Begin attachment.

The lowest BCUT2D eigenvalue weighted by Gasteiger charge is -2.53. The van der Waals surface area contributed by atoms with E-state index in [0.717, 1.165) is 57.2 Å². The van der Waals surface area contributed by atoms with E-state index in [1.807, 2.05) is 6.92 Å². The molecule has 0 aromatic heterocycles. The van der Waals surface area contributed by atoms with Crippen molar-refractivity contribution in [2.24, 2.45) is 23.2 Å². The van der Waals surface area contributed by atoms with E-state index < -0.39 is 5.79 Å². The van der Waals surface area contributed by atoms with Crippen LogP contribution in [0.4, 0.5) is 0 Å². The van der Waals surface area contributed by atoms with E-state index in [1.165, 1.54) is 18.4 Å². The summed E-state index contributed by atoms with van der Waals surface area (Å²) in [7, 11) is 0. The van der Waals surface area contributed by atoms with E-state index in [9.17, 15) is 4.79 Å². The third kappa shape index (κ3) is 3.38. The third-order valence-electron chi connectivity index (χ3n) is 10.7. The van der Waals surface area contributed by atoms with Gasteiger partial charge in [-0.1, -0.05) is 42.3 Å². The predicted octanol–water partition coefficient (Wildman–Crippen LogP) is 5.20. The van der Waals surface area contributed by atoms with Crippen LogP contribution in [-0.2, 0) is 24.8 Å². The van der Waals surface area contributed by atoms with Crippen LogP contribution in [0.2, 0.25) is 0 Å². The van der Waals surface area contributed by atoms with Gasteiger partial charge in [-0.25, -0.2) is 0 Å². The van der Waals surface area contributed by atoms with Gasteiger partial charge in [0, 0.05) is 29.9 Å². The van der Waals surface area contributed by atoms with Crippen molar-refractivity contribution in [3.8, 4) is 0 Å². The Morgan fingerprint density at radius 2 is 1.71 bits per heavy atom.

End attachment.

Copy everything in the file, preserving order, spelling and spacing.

The lowest BCUT2D eigenvalue weighted by Gasteiger charge is -2.53. The van der Waals surface area contributed by atoms with E-state index in [0.717, 1.165) is 57.2 Å². The van der Waals surface area contributed by atoms with E-state index in [1.807, 2.05) is 6.92 Å². The molecule has 0 aromatic heterocycles. The van der Waals surface area contributed by atoms with Crippen molar-refractivity contribution in [2.24, 2.45) is 23.2 Å². The van der Waals surface area contributed by atoms with E-state index < -0.39 is 5.79 Å². The van der Waals surface area contributed by atoms with Crippen LogP contribution in [0.4, 0.5) is 0 Å². The van der Waals surface area contributed by atoms with E-state index in [1.165, 1.54) is 18.4 Å². The summed E-state index contributed by atoms with van der Waals surface area (Å²) in [7, 11) is 0. The van der Waals surface area contributed by atoms with E-state index in [9.17, 15) is 4.79 Å². The third kappa shape index (κ3) is 3.38. The third-order valence-electron chi connectivity index (χ3n) is 10.7. The van der Waals surface area contributed by atoms with Gasteiger partial charge in [-0.1, -0.05) is 42.3 Å². The predicted octanol–water partition coefficient (Wildman–Crippen LogP) is 5.20. The van der Waals surface area contributed by atoms with Crippen LogP contribution in [-0.2, 0) is 24.8 Å². The van der Waals surface area contributed by atoms with Crippen LogP contribution in [0.2, 0.25) is 0 Å². The van der Waals surface area contributed by atoms with Gasteiger partial charge in [-0.25, -0.2) is 0 Å². The van der Waals surface area contributed by atoms with Gasteiger partial charge in [0, 0.05) is 29.9 Å². The van der Waals surface area contributed by atoms with Crippen molar-refractivity contribution in [3.8, 4) is 0 Å². The Morgan fingerprint density at radius 2 is 1.71 bits per heavy atom.